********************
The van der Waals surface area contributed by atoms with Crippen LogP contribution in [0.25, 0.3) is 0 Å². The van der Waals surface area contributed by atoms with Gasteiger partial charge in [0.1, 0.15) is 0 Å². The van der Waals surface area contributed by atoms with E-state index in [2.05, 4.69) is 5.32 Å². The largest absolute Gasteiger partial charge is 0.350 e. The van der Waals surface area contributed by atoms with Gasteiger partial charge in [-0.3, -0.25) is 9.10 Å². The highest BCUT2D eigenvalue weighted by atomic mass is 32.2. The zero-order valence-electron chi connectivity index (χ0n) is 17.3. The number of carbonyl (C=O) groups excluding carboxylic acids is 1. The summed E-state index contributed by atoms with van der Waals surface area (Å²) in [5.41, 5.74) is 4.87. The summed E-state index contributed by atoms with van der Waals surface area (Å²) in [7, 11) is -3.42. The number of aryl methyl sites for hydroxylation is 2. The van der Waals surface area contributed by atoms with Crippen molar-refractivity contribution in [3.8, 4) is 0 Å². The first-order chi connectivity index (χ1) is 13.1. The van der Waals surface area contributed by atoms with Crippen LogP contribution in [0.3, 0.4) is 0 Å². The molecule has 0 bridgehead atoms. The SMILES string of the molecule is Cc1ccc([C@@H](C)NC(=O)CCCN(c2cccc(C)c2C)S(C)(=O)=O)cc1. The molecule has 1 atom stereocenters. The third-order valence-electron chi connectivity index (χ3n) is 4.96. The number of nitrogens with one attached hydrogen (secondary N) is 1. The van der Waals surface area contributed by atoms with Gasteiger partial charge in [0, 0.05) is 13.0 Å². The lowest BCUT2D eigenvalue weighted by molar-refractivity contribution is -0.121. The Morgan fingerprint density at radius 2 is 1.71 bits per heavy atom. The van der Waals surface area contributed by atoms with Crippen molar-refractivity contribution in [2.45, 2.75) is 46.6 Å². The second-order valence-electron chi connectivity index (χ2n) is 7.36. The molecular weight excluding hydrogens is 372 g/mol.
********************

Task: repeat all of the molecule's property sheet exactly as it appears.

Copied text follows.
The van der Waals surface area contributed by atoms with Crippen LogP contribution in [0.25, 0.3) is 0 Å². The van der Waals surface area contributed by atoms with Gasteiger partial charge in [0.1, 0.15) is 0 Å². The van der Waals surface area contributed by atoms with E-state index in [2.05, 4.69) is 5.32 Å². The largest absolute Gasteiger partial charge is 0.350 e. The van der Waals surface area contributed by atoms with Gasteiger partial charge in [-0.3, -0.25) is 9.10 Å². The highest BCUT2D eigenvalue weighted by atomic mass is 32.2. The zero-order valence-electron chi connectivity index (χ0n) is 17.3. The number of carbonyl (C=O) groups excluding carboxylic acids is 1. The summed E-state index contributed by atoms with van der Waals surface area (Å²) in [5.41, 5.74) is 4.87. The summed E-state index contributed by atoms with van der Waals surface area (Å²) in [7, 11) is -3.42. The number of aryl methyl sites for hydroxylation is 2. The van der Waals surface area contributed by atoms with Crippen molar-refractivity contribution in [3.8, 4) is 0 Å². The first-order chi connectivity index (χ1) is 13.1. The van der Waals surface area contributed by atoms with Crippen LogP contribution in [0.3, 0.4) is 0 Å². The molecule has 0 bridgehead atoms. The SMILES string of the molecule is Cc1ccc([C@@H](C)NC(=O)CCCN(c2cccc(C)c2C)S(C)(=O)=O)cc1. The molecule has 1 atom stereocenters. The third-order valence-electron chi connectivity index (χ3n) is 4.96. The number of nitrogens with one attached hydrogen (secondary N) is 1. The van der Waals surface area contributed by atoms with Gasteiger partial charge in [0, 0.05) is 13.0 Å². The lowest BCUT2D eigenvalue weighted by molar-refractivity contribution is -0.121. The Morgan fingerprint density at radius 2 is 1.71 bits per heavy atom. The van der Waals surface area contributed by atoms with Crippen molar-refractivity contribution in [2.45, 2.75) is 46.6 Å². The second-order valence-electron chi connectivity index (χ2n) is 7.36. The molecular weight excluding hydrogens is 372 g/mol.